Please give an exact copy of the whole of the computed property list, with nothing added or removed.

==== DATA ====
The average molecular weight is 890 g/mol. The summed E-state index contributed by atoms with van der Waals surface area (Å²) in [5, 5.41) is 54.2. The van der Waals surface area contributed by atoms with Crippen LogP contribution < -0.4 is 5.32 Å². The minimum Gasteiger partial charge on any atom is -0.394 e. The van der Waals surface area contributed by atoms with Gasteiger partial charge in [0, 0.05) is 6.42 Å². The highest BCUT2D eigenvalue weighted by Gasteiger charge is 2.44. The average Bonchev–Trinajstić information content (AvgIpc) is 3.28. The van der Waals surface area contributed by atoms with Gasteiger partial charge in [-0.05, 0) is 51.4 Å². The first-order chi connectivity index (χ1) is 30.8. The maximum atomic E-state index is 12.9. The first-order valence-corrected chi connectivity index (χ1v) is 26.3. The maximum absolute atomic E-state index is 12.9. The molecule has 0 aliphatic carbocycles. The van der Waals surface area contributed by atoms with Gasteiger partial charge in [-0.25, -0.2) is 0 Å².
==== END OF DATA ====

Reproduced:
The average molecular weight is 890 g/mol. The summed E-state index contributed by atoms with van der Waals surface area (Å²) in [5, 5.41) is 54.2. The van der Waals surface area contributed by atoms with Crippen LogP contribution < -0.4 is 5.32 Å². The minimum Gasteiger partial charge on any atom is -0.394 e. The van der Waals surface area contributed by atoms with Gasteiger partial charge in [0, 0.05) is 6.42 Å². The highest BCUT2D eigenvalue weighted by Gasteiger charge is 2.44. The average Bonchev–Trinajstić information content (AvgIpc) is 3.28. The van der Waals surface area contributed by atoms with Gasteiger partial charge in [-0.05, 0) is 51.4 Å². The first-order chi connectivity index (χ1) is 30.8. The maximum atomic E-state index is 12.9. The first-order valence-corrected chi connectivity index (χ1v) is 26.3. The maximum absolute atomic E-state index is 12.9. The molecule has 0 aliphatic carbocycles. The van der Waals surface area contributed by atoms with Gasteiger partial charge in [-0.25, -0.2) is 0 Å².